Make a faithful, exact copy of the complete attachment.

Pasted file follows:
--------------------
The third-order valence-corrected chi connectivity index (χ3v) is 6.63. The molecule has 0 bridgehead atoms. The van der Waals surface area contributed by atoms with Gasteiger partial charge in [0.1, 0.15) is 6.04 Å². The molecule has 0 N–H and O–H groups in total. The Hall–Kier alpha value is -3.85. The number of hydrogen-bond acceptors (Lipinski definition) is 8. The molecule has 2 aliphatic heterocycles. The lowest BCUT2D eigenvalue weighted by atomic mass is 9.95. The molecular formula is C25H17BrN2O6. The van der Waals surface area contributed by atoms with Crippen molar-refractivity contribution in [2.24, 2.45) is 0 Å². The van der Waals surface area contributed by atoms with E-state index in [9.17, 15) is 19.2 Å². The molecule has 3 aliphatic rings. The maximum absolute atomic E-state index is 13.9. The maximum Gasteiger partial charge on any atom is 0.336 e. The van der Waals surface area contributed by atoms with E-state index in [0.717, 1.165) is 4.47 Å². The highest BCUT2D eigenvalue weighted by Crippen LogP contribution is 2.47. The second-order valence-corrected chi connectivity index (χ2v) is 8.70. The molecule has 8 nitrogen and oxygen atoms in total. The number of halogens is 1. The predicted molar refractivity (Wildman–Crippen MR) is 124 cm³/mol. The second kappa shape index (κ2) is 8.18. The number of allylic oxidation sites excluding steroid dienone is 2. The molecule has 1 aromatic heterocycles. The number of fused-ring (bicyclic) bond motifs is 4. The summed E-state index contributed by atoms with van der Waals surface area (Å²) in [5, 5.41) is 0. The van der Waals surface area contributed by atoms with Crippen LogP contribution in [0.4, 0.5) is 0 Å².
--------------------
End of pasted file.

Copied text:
The third-order valence-corrected chi connectivity index (χ3v) is 6.63. The molecule has 0 bridgehead atoms. The van der Waals surface area contributed by atoms with Gasteiger partial charge in [0.1, 0.15) is 6.04 Å². The molecule has 0 N–H and O–H groups in total. The Hall–Kier alpha value is -3.85. The number of hydrogen-bond acceptors (Lipinski definition) is 8. The molecule has 2 aliphatic heterocycles. The lowest BCUT2D eigenvalue weighted by atomic mass is 9.95. The molecular formula is C25H17BrN2O6. The van der Waals surface area contributed by atoms with Crippen molar-refractivity contribution in [2.24, 2.45) is 0 Å². The van der Waals surface area contributed by atoms with E-state index in [9.17, 15) is 19.2 Å². The molecule has 3 aliphatic rings. The maximum absolute atomic E-state index is 13.9. The maximum Gasteiger partial charge on any atom is 0.336 e. The van der Waals surface area contributed by atoms with E-state index in [0.717, 1.165) is 4.47 Å². The highest BCUT2D eigenvalue weighted by Crippen LogP contribution is 2.47. The second-order valence-corrected chi connectivity index (χ2v) is 8.70. The molecule has 8 nitrogen and oxygen atoms in total. The number of halogens is 1. The predicted molar refractivity (Wildman–Crippen MR) is 124 cm³/mol. The second kappa shape index (κ2) is 8.18. The number of allylic oxidation sites excluding steroid dienone is 2. The molecule has 1 aromatic heterocycles. The number of fused-ring (bicyclic) bond motifs is 4. The summed E-state index contributed by atoms with van der Waals surface area (Å²) in [5, 5.41) is 0. The van der Waals surface area contributed by atoms with Crippen LogP contribution in [0.4, 0.5) is 0 Å².